Relatively stable milk prices and production offer a chance for producers to focus on costs and efficiency, says farm business consultant Andersons.
The firm has forecast a dip in the business surplus – essentially profit – to 2.8p/litre in the current milk year for its 200-head model dairy farm, with an improvement to 4p/litre in 2021-22.
The AHDB has forecast a slight increase in milk production for 2021, and any extra milk is likely to be exported.
Outside the EU, the UK can consider alternative export opportunities, particularly in Asia, where milk consumption is bucking the trend and on the rise, says Andersons.
Worldwide demand for milk is slightly ahead of supply, supporting prices, and the Global Dairy Trade index is steadily improving.
Though the spring flush is always a challenge, it’s unlikely Covid-19 will cause the same issues for producers it did during the first lockdown, says Mike Houghton, Andersons dairy specialist.
“There doesn’t seem to have been huge negative reactions from the businesses most affected last time – Medina Dairy and Freshways – and the takeaway market is still remarkably strong despite lockdown conditions,” he said.
The main issues to look out for are increased costs and the Basic Payment Scheme (BPS) reductions, says Richard King, head of business research.
Higher feed prices mean producers will have to focus on efficiency.
With a much larger wheat area this year, cost reductions may be on the horizon as the year progresses, he says.
Pivot towards block calving and solids
The next decade looks to be exciting but very changeable, Mr Houghton says, and it is more important than ever that farmers focus on the longer term and improving productivity, efficiency and profitability.
The more efficient farms – achieving higher yields from forage, high health and welfare, and low replacement rates – also have lower carbon footprints.
“As an industry we are lambasted for creating a lot of emissions when actually the sector produces only 2% of the UK’s whole emissions so it’s not a huge issue,” he says.
“We also capture a huge amount of carbon and one challenge is how to monetise that and bring the income back to our farmers.”
With the general decline in liquid milk consumption, Andersons believes it is likely that the sector will move more towards block calving systems and manufacturing contracts and away from the liquid market.
“Covid has helped increased the value of the liquid market with milk vending machines and milk being delivered during lockdowns, but a lot of our farmers were pushed into liquid milk production and year-round level supply and we know that’s not the most efficient way to produce milk,” Mr Houghton says.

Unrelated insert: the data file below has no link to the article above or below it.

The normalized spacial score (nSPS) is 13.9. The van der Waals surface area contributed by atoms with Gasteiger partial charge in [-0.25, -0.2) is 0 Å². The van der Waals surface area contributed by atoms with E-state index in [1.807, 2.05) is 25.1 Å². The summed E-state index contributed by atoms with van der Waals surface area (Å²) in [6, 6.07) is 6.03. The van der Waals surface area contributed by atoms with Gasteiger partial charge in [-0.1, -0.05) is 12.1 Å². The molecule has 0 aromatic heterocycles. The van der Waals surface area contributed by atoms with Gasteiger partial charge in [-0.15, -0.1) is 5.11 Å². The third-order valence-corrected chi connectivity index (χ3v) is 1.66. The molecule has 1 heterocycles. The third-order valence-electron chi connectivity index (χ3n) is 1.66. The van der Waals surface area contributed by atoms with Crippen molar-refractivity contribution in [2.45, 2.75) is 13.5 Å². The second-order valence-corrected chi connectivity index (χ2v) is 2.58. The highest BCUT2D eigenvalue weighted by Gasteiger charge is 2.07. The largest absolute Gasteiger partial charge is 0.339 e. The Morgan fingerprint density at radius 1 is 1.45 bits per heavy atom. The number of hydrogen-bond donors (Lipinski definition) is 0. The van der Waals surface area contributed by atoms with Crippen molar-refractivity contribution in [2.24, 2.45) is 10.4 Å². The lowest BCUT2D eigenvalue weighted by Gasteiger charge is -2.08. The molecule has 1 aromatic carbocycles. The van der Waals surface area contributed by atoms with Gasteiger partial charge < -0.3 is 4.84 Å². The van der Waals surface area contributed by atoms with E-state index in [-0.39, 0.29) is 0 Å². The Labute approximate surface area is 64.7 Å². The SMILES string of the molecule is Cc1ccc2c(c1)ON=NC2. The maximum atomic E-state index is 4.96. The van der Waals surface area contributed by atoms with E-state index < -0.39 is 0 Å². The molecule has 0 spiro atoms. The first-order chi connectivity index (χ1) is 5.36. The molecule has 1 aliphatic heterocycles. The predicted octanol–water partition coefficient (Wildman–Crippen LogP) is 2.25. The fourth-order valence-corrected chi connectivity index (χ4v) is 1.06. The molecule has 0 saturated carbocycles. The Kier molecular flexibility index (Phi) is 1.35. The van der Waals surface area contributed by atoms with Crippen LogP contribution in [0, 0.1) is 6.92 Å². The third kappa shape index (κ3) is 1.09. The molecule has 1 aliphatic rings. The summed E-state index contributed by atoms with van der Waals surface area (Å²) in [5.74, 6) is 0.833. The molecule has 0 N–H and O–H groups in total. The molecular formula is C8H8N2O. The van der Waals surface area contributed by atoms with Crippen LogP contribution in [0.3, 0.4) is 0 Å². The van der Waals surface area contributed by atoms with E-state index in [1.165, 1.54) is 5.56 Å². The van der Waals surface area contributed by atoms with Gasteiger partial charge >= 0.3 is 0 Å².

Challenges for the dairy sector
Farm policy While little is known about policy so far, traditional agri-environment schemes have not offered much for dairy farmers. Environmental Land Management (ELM) will be wider in scope so may include more options relevant to them.
Regulations These (such as on emissions) could be a business threat, initially demanding large investments for no extra profit.
Reinvestment This will be largely driven by emissions requirements but also new technology about which the government may be more open-minded, such as gene editing.
Consumers and society The public perception of dairy is critical, including recognition of milk’s nutritional value and high UK production standards.
Getting the right people This is a real challenge for the whole of agriculture. People need to be paid fairly for what they do and that needs to be built into the cost of production. Succession plans and joint ventures can also be useful in managing this.
European workers The dairy sector is reliant on overseas workers and the paperwork around Brexit and Covid-19 has been challenging. Some workers are seeing panic spread by social media and not communicating with their employers or the government to confirm that they can still have safe passage to the UK after they have been home for a break. It is possible to re-enter.
Source: Mike Houghton and Richard King